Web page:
Absolutely. I actually feel really strongly the longer I’m in this, the more I feel that the first three ish years of your business, I would not outsource it because I think it’s good. Copywriting is expensive. It’s going to be expensive because it is a way to process it. It’s like like if you can picture an iceberg that is copyright, very similar to photography, if you like. It wasn’t until I started. I remember the first course launch I helped on with Katelyn James and I was like inside the product, like watching your edit in Lightroom and like here you’re talk about like we’re gonna bring down the Magento and stuff. And I’m like, what in our nation is she talking about? Like Noah? It’s this very same thing with copywriting. Like there’s all that book under the iceberg. So I do think it’s very vastly, vastly important for people those first few years to work on it because you can outsource so many things in your business, but you cannot outsource salesmanship. As the CEO of your business, you need to know how to if you can’t tell people why you do what you do, the way you do it differently from other people, you need to camp out on that because you’re it all trickles down from you even when you’ve got a V.A. on the team or a second shooter or whomever. You’ve got to be the one that really understands the message best. And that does take some time to dig into and to figure out. Talk about ideas and practical ways to do that. But it’s so important because I think, too, when people see the concept of branding and I actually work on this with a lot of like I’ll have students and, you know, they’ll say I do branding for businesses now like me. Pause. You do visual branding for businesses. Are you to design a graphic design and embrace like marketing collateral branding like let’s get when we say branding. I think a lot of people just immediately think the visuals and they’re a huge component of that. You look at studies and it’s ninety to ninety four percent of all information that we consume is conveyed visually. Yes, that is so important. But what undergirds all of that is the message, especially that like unique selling proposition, unique value proposition. And then the copy is just communicating all of that with words like there’s your visual, you’re going to do a lot to support your brand. But when it comes to getting people over that goal line and really getting them to pull out their credit card, especially when you are a photographer, you know, in your you’ve got four figures that you’re trying to get somebody to pay. They’re very vulnerable when they without that credit card and they’re actually starting to pay. So how can you then come alongside and support them and put them at ease and help you trust them or help them trust you in other ways than just visuals? That’s why I feel so passionately about sales copywriting. I’ve seen hundreds at there’s literally hundreds of students go from feeling completely uncomfortable with writing to being very, very comfortable with it. So I know it is. I know it can be a. Skill writing is also something you can’t escape as a business owner, you’re going to have to write in order of business and being online, right. Even just e-mail communication with your clients. And also this the last thing I’ll say before I’ll kind of pause and we can unpack anything, maybe an eye. Even some of it. I can’t. Some of my very like I guess most like quote unquote, famous Internet famous. I guess clients that I have copywriting was one of the last things that they outsourced or they bring me in as a specialist on sales projects, launch projects, auditing, conversion, optimization, that kind of thing, or overall messaging strategy. But they still write an architect a lot of the day to day content writing in some cop, some more sales pieces that go on their business. So I really think it’s something that you need to know enough to be dangerous before you start outsourcing. And that’s yeah, I just I’m really passionate about that and know it can be done.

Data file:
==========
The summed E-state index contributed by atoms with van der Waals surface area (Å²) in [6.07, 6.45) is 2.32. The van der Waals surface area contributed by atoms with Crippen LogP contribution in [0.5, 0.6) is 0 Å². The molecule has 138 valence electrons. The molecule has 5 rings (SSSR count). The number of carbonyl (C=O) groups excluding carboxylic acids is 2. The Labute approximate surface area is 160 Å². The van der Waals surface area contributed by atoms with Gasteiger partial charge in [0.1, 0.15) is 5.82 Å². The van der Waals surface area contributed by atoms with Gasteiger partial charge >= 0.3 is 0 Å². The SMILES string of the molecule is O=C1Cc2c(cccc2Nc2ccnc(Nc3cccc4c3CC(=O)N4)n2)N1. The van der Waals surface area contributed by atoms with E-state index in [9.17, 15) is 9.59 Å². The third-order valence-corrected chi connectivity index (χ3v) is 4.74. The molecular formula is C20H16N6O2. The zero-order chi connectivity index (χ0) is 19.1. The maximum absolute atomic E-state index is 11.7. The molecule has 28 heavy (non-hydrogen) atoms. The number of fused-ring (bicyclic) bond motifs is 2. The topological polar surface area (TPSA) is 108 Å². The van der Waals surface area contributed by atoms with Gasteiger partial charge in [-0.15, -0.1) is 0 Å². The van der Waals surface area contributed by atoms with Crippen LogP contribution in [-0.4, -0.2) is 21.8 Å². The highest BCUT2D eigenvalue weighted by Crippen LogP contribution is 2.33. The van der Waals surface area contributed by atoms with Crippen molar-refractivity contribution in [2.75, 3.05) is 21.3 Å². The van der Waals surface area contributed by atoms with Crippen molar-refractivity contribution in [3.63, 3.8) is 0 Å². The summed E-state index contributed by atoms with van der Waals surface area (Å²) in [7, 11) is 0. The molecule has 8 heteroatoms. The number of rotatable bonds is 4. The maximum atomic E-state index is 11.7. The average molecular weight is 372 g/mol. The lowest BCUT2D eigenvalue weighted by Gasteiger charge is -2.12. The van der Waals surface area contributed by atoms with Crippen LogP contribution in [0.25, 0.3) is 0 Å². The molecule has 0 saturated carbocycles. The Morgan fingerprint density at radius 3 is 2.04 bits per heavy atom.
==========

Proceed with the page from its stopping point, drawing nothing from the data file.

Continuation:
Megan Breukelman: